It’s the ultimate way of reminding you what you want to prioritise and giving you a choice between doing what you want and what others want of you every day.

Nicolas Cole: Just say no.

Nicolas Cole is one of the first people I followed when I joined Medium. His story epitomises what you can achieve if you work hard enough and maintain a constant focus on improvement. Cole regularly talks about his achievements in his Medium posts;

  • Becoming one of the world’s best World of Warcraft players;
  • Earning top writer status on Quora four times;
  • Writing his own column on Inc. Magazine; and
  • Co-founding his own content marketing agency for CEO’s.

But this isn’t what draws me to his writing. It’s how brutally honest he is about how he got there that captures my attention.

You see, Nicolas Cole writes 10,000+ words per day. He became a top writer on Quora by writing on the platform every single day for four years. He caught the attention of editors at Inc Magazine by doing so, and then co-founded his own business upon a rock-solid foundation of consistent content creation.

The secret to getting all of this done… he said “no”. No to going out for drinks with colleagues, watching a football game, mindlessly scrolling through social media, or Netflix and chill every evening. He understood all of these things would take him away from his number one priority, which was to become a writer. Instead, he used the time to do the one thing a writer has to do — write.

Now, Cole doesn’t suggest you work 24/7 and never have a life. He places extremely high value on networking and spending time with close friends. But he sets boundaries around socialisation. If you want to improve your routine and have a successful career, you need to set boundaries too.

Alexander Mullan: Identify your 3 High-ROI tasks.

Photo by Eye for Ebony on Unsplash

This is the one change that took me from being an online business owner standing on the brink of burnout, to one that’s working less, feeling far more in control and most importantly, putting a lot more banknotes in my pocket each week.

The system is simple. Identify the top three things that will bring you a return on your investment of time or money, then complete those tasks day in, day out. It’s the one way that you can be confident you’re moving your business forward every day.

For example, my high-ROI tasks right now are:

  • Writing (write 5 Medium posts, 2 emails and 1 blog post per week);
  • Publishing (publish this content on the appropriate platforms); and
  • Marketing (update my old blog posts, add Pinterest pins to all posts then share on Tailwind Tribes (Affiliate Link)).

While those tasks don’t necessarily put dollar bills in my pockets every day, they are the tasks that’ll enable me to build the business of my dreams in the long term. Focusing on three high-ROI tasks allows me to pursue long-term growth and stability, rather than short-term profit (which would be great now, but unlikely to build a solid foundation for future business growth).

Martin Norbury: “I don’t work Fridays”.

This mentor tip from Martin Norbury is self-explanatory, and it’s also the title of his non-fiction book, I don’t work Fridays (Affiliate Link). Instead, Norbury spends time with his family on Fridays. It is very rare that he will work a Friday, and if he chooses to do so, it will have to be for something extremely important. Otherwise, Friday is family time.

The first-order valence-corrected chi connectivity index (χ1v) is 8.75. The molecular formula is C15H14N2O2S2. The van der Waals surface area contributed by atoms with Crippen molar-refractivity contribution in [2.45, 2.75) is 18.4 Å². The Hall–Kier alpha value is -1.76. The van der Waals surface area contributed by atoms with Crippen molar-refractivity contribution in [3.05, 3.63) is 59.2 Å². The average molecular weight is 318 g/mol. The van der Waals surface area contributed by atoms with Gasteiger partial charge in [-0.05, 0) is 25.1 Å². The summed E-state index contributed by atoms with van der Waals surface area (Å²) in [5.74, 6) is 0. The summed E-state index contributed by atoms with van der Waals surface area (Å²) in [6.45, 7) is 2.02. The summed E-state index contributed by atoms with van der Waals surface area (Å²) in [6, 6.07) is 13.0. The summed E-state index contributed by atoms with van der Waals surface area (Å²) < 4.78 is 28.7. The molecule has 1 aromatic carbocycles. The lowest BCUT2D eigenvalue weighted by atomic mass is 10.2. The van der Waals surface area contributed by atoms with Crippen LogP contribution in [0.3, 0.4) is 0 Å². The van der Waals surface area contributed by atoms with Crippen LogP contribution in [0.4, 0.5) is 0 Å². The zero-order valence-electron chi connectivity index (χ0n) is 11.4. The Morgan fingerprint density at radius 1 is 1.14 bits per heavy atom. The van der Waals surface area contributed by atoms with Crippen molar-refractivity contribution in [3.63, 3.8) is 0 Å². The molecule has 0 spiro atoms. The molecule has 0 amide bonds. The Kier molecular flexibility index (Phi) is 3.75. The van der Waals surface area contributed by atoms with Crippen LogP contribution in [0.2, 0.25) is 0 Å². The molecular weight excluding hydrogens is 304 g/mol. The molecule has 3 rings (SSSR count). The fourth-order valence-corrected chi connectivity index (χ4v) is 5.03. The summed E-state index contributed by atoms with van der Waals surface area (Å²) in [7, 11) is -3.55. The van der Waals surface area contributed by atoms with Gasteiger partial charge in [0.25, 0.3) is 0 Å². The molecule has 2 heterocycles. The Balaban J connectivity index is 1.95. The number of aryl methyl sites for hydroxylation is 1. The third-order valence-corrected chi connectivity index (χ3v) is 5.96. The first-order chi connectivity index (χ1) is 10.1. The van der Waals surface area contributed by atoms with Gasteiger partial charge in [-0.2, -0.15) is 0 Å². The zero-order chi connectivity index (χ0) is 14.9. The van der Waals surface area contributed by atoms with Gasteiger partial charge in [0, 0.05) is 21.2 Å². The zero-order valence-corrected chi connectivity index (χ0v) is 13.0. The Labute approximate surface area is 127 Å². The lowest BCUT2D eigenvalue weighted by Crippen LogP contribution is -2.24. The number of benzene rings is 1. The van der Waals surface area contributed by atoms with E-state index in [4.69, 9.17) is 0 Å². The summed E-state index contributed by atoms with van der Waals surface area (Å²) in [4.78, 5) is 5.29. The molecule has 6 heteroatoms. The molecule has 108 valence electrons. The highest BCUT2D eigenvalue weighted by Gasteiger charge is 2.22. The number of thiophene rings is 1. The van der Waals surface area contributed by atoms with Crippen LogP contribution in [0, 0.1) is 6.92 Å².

Now, you don’t have to make your day off Friday. Depending on my plans, I often choose Saturday, Sunday or both. But, regardless of the day I choose, I make sure I do not work. That means no writing, no checking social media, no replying to clients and definitely no social media.

A whole day off gives you time to focus on the other priorities in your life (maybe fill it with some dream week tasks).

Russell Brand: What program are you working?

In his video “The 12 steps according to Russell Brand”, he says:

“You don’t choose between working a program and not working a program. You choose between a conscious program and an unconscious program. You’re already working a program”.

If you get up every morning, make a coffee and sit on the lounge mindlessly flicking through tv channels for two hours, you have a morning routine. It’s just not productive.

If you sit down to work and check your emails, peruse social media and read the news headlines, you have a work routine. It’s just not productive.

Whereas, if you:

  • Plan your morning routine to prepare you for work;
  • Do only what’s important to you;
  • Rule your calendar with a dream week and only stray when absolutely necessary;
  • Focus on tasks that will bring a high return on your investment;
  • Take a full day off once per week; and
  • Say no to anything that will pull you off track;

You’re working a conscious program. That, my friend, is how you improve your routine so it will ensure you achieve your goals.

Try these 7 tips today. Or if you’d prefer, study the routines of your mentors to identify the routine improvements that resonate with you. Then implement the hell out of them until you reach the top of your mountain of success.

Action step.

Are you a freelancer who’s fed up with working twice as many hours as you used to, for a quarter of the cash, and a truck-tonne of responsibility to go with it?

Tap here to learn how to build an online business that’ll pack your pockets with pancakes while leaving you with more playtime than a puppy.


Babauta, L. (2009) The Power of Less. TJ International Ltd, Padstow, Cornwell, Great Britain.

Goodman, J. (2017) The Fundamentals of Online Training. Personal Trainer Development Center.

Norbury, M. (2016) I don’t work Fridays. Rethink Press, Great Britain.

Copywriter building a full-service lead generation agency on a rock-solid foundation of self-care, productivity and personal growth.